Child Sex Abusers Will Be Chemically Castrated as Bill Signed into Alabama Law
Alabama's Republican Governor Kay Ivey signs new bill into law to tackle sex offenders
Convicted child sex offenders will be required to undergo chemical castration before they are considered for parole in Alabama after Governor Kay Ivey signed the new measure into law this week.
The bill was backed by Alabama's legislature last week and has now been signed into law by Republican Gov. Ivey.
The new law will force some convicted pedophiles to surrender their sex drive by taking drugs to suppress it.
The treatment will apply to all those convicted of sex crimes involving children under 13 and inmates will have to pay for it themselves.
The treatment will not have a time limit and will continue until a judge determines it to be "no longer necessary."
Should the offender attempt to stop taking their medication, they will be sent straight back to jail.
Republican lawmaker Steve Hurst championed the bill and said in a statement:
"If it will help one or two children, and decrease that urge to the point that person does not harm that child, it's worth it."
Hurst has been pushing the legislation for more than a decade after hearing the story of a baby who was sexually abused by the infant's father.
"They have marked this child for life and the punishment should fit the crime," he told local radio.
According to the Daily Mail, however, some liberal legal groups have questioned the legality of forced medication, suggesting that it violates the Eighth Amendment to the U.S. Constitution.
The amendment prohibits the government from inflicting "cruel and unusual punishments" on its citizens.
Critics also note that those required to take drugs to reduce their sexual urges suffer from serious side effects, including life-threatening blood clotting and allergic reactions.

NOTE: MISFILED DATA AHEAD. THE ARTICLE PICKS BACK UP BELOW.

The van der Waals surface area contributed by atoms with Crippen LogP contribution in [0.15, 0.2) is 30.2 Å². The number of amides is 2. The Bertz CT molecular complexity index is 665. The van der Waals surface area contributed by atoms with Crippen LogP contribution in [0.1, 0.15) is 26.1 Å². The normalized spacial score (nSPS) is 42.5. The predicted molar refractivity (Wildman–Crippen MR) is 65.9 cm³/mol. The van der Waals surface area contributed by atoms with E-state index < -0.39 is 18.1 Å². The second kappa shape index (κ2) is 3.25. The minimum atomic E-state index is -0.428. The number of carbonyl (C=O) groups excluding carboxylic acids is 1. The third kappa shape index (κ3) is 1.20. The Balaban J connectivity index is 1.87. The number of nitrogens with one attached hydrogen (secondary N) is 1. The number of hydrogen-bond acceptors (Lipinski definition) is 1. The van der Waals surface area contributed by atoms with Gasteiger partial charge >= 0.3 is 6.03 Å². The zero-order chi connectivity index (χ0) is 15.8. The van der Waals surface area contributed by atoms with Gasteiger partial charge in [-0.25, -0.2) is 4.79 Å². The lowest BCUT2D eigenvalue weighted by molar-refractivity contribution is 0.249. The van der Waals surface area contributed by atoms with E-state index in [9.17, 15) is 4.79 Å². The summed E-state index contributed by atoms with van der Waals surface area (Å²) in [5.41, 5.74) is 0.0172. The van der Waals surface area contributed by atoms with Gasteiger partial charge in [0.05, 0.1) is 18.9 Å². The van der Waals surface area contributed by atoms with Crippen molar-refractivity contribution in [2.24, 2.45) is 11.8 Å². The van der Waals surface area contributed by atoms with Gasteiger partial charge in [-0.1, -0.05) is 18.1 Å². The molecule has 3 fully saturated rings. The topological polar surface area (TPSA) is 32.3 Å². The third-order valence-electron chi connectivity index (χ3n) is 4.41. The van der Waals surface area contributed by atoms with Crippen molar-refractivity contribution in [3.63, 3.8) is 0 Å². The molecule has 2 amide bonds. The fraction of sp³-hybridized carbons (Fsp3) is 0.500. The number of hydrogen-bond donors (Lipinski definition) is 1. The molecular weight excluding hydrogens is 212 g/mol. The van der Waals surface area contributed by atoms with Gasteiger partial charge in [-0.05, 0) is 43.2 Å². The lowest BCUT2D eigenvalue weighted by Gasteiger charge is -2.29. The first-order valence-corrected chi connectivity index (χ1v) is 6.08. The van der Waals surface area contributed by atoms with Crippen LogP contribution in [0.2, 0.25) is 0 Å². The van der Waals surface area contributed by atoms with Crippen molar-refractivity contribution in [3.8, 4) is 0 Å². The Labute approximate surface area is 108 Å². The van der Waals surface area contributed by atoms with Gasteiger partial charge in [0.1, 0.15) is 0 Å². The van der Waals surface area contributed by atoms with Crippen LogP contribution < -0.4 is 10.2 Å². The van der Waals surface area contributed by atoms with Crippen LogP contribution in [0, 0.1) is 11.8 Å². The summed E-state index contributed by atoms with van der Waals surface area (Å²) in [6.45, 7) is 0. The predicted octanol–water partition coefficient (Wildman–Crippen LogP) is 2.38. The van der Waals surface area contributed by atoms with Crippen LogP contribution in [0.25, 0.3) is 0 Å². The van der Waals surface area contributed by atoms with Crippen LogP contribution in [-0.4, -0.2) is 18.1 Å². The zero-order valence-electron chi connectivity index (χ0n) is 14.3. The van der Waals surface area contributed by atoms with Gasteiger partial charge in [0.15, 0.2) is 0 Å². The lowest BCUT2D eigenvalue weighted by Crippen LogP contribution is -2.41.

"We certainly think that it raises constitutional concerns," Randall Marshall, executive director of the American Civil Liberties Union of Alabama, has said.
Defending the measure, Hurst said: "I had people call me in the past when I introduced it and said don't you think this is inhumane?
"I asked them what's more inhumane than when you take a little infant child, and you sexually molest that infant child when the child cannot defend themselves or get away, and they have to go through all the things they have to go through.
"If you want to talk about inhumane - that's inhumane."
The law makes Alabama the ninth state to provide for chemical castration - although it is rarely carried out in practice.
California was the first state to allow chemical castration for certain sex offenders, who can be required to receive medroxyprogesterone (MPA), an artificial female hormone used to treat symptoms of menopause.
When used by men, MPA reduces testosterone to pre-puberty levels.
Florida, Georgia, Louisiana, Oregon, Montana, and Wisconsin also have laws on the books allowing courts to order castration before a sex offender is released from prison.
In Louisiana, castration is a condition of sentence reduction or suspension.
The castration laws in California, Georgia, Louisiana, Montana, and Wisconsin only apply to sex offenders who have committed crimes against minors.
California, Florida, and Louisiana give sex offenders the option of chemical or surgical castration, which is the physical removal of testicles.
Early versions of the bill, which did not pass, would have mandated permanent surgical castration.